Top 10 Sites to See in Normandy, France
Top 10 Sites to See in Normandy, France
The Normandy region is a must see on a trip to France. Steeped in history with settlements of Celts, Romans and finally the Vikings in the 9th century, the Norman King William would launch his invasion from Normandy to conquer England in 1066. The Normandy region rich market towns continued to develop with Gothic and Romanesque towns in the 16th century and became the canvas for the painters of the Impressionist movement in the late 1800’s. The beautiful coastlines would again be witness to an invasion in World War II as the landing site of the Allies in 1944 on D-Day to gain a foothold into Europe, a pivotal moment in history to winning WWII.
Spending a good amount of time in Normandy, I feel like I have barely scratched the surface and look forward to a return visit to explore more. Here is my pick for the Top 10 sites to see:
Mont St. Michel
One of the most iconic images of France, Mont St. Michel is the most visited French monument outside Paris. On the coast of Lower Normandy perched on a small rocky island, this famous and spectacular Benedictine abbey is remarkable example of Gothic architecture. The Mont with the abbey, bay, fortifications, and tiny medieval village that surrounds it, is a UNESCO World Heritage Site and a must see in Normandy.
The 54 miles of Atlantic coast north of Bayeux — stretching from Utah Beach on the west to Sword Beach on the east — are scattered with WWII museums, monuments, cemeteries, and battle remains left in tribute to the courage of the British, Canadian, and American armies that successfully carried out the largest military operation in history: D-Day. It was on these serene beaches, at the crack of dawn on June 6, 1944, that the Allies finally gained a foothold in France, the beginning of the end for the Nazi’s hold on Europe in World War II.
Bayeux, a small town in France, is the centerpiece for two famous trans-Channel invasions. The conquest of England by William the Conqueror in 1066 started from Bayeux. The Allied D-Day invasion struck the beaches north of this town on June 6th, 1944 and Bayeux was the first French town liberated from Nazi occupation during World War II.
To visit Monet’s Giverny is to walk into an Impressionist painting. Stroll the gardens and you will see how Monet’s visions of water lilies, flowers gardens and the Japanese bridge became some of the most beautiful paintings in the world.
Rouen is considered the historical capital of Normandy known for its magnificent medieval architecture, museums, hometown of writer Gustave Flaubert and the place where Joan of Arc has been burned at the stake. Some of its major attractions include the magnificent Rouen Cathedral (Cathédrale Notre-Dame de Rouen) painted by Monet; the iconic Gros Horloge (Great Clock); the Abbaye St-Ouen; the gorgeous Old Town with its paved streets lined with half-timbered houses, as well as the fantastic Musee des Beaux-Arts, one of the finest museums in France.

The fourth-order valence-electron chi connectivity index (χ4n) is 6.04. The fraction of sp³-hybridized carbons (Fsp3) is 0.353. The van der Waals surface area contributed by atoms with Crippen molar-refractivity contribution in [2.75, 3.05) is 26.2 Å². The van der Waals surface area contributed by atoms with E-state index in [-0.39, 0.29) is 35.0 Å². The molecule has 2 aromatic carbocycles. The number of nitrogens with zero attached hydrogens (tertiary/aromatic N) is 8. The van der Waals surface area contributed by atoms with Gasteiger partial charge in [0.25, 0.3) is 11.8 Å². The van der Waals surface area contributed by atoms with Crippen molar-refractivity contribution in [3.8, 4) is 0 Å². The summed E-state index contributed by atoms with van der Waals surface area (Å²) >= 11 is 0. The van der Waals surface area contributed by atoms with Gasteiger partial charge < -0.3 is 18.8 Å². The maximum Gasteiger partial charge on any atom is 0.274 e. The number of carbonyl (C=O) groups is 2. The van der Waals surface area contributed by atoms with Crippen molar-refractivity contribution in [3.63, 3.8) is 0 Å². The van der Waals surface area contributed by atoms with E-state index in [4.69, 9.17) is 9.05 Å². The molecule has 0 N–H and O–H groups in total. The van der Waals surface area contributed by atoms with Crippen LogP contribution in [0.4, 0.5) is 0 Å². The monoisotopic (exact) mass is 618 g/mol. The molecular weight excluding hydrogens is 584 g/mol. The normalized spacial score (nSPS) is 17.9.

Now for the seaside towns. Another Impressionist painters favorite town, Honfleur is especially known for its old, beautiful picturesque port lined with tall narrow houses date back the 16th century. The seaside town also has lovely beaches, museums and galleries and The Church of Saint-Catherine (France’s largest wooden church).
Trouville sur Mer is best described as countryside by the sea and features a wonderful combination of art, beaches, and Belle Époque charm. The town is steeped in the fishing tradition dating back to its founder Thorulfr the Viking. The impressionists discovered this town and painted it frequently in their colorful paintings.
Deauville, the decadent neighbor Trouville, is known as the “queen of Norman beaches”. As the closest seaside resort to Paris, the city has long been home to French high society’s seaside homes and is referred to as the Parisian Riviera. Coco Chanel opened her first fashion boutique on rue Gontaut-Biron in Deauville in 1913 and was inspired by the fisherman’s attire of the Trouville residents. Visit during the American Film Festival, spend a night at the Grand Casino or enjoy a horserace at the Deauville-La Touques Racecourse.
Chateau de Balleroy
On the edge of the Cerisy Forest, is the small village of Balleroy and its 17th century chateau. The historic castle was built in the 17th century by a relative of Louis XIII, but is now owned by the Forbes Family (of Forbes Magazine) who has a ballooning obsession. Visiting the Chateau you can tour the castle and its extensive grounds, explore a hot air balloon museum, enjoy a tea room. Check to make sure the family is not staying there to avoid an abbreviated tour of the castle.
Apple Cider Route
Normandy is famous for its abundance of apple orchards and cider making, so no trip to the region would be complete without indulging in some of the local beverages. There is a clearly signed route called the “Route du Cidre” (complete with apples marking the signs!) that is about 20 miles long and passes by the producers of cider in the region.
Following the Route du Cidre will not only allow you to sample the local ciders, Calvados (an apple brandy form Normandy) and Pommeau (a traditional Normandy apéritif), but you’ll also be able see and explore some of Normandy’s small, quaint villages.
Top 10 Sights to See in Normandy
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